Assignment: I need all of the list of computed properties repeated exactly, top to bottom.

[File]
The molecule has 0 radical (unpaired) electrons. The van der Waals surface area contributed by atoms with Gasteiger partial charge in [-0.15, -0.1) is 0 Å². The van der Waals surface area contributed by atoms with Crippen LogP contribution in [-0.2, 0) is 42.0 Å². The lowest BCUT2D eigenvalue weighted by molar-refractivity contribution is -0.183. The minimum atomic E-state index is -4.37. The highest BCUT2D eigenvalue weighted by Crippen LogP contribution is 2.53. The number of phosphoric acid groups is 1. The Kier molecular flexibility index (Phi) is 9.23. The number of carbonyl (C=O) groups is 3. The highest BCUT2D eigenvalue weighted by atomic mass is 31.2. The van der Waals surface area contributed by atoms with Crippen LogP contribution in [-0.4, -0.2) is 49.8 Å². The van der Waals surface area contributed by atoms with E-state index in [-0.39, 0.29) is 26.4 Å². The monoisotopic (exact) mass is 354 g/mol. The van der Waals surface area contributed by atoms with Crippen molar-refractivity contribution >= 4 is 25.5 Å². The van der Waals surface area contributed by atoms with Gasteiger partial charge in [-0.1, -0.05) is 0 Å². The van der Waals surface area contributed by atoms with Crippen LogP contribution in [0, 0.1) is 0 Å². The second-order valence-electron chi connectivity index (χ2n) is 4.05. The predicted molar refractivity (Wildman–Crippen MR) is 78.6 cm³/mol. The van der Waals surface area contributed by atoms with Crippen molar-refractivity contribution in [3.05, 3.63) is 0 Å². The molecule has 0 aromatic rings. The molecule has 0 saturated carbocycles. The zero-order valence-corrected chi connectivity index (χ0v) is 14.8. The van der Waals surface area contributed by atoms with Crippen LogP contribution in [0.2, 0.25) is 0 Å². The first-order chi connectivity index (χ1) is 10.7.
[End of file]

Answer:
The molecule has 0 radical (unpaired) electrons. The van der Waals surface area contributed by atoms with Gasteiger partial charge in [-0.15, -0.1) is 0 Å². The van der Waals surface area contributed by atoms with Crippen LogP contribution in [-0.2, 0) is 42.0 Å². The lowest BCUT2D eigenvalue weighted by molar-refractivity contribution is -0.183. The minimum atomic E-state index is -4.37. The highest BCUT2D eigenvalue weighted by Crippen LogP contribution is 2.53. The number of phosphoric acid groups is 1. The Kier molecular flexibility index (Phi) is 9.23. The number of carbonyl (C=O) groups is 3. The highest BCUT2D eigenvalue weighted by atomic mass is 31.2. The van der Waals surface area contributed by atoms with Crippen LogP contribution in [-0.4, -0.2) is 49.8 Å². The van der Waals surface area contributed by atoms with E-state index in [-0.39, 0.29) is 26.4 Å². The monoisotopic (exact) mass is 354 g/mol. The van der Waals surface area contributed by atoms with Crippen molar-refractivity contribution >= 4 is 25.5 Å². The van der Waals surface area contributed by atoms with Gasteiger partial charge in [-0.1, -0.05) is 0 Å². The van der Waals surface area contributed by atoms with Crippen LogP contribution in [0, 0.1) is 0 Å². The second-order valence-electron chi connectivity index (χ2n) is 4.05. The predicted molar refractivity (Wildman–Crippen MR) is 78.6 cm³/mol. The van der Waals surface area contributed by atoms with Crippen molar-refractivity contribution in [3.05, 3.63) is 0 Å². The molecule has 0 aromatic rings. The molecule has 0 saturated carbocycles. The zero-order valence-corrected chi connectivity index (χ0v) is 14.8. The van der Waals surface area contributed by atoms with Crippen LogP contribution in [0.2, 0.25) is 0 Å². The first-order chi connectivity index (χ1) is 10.7.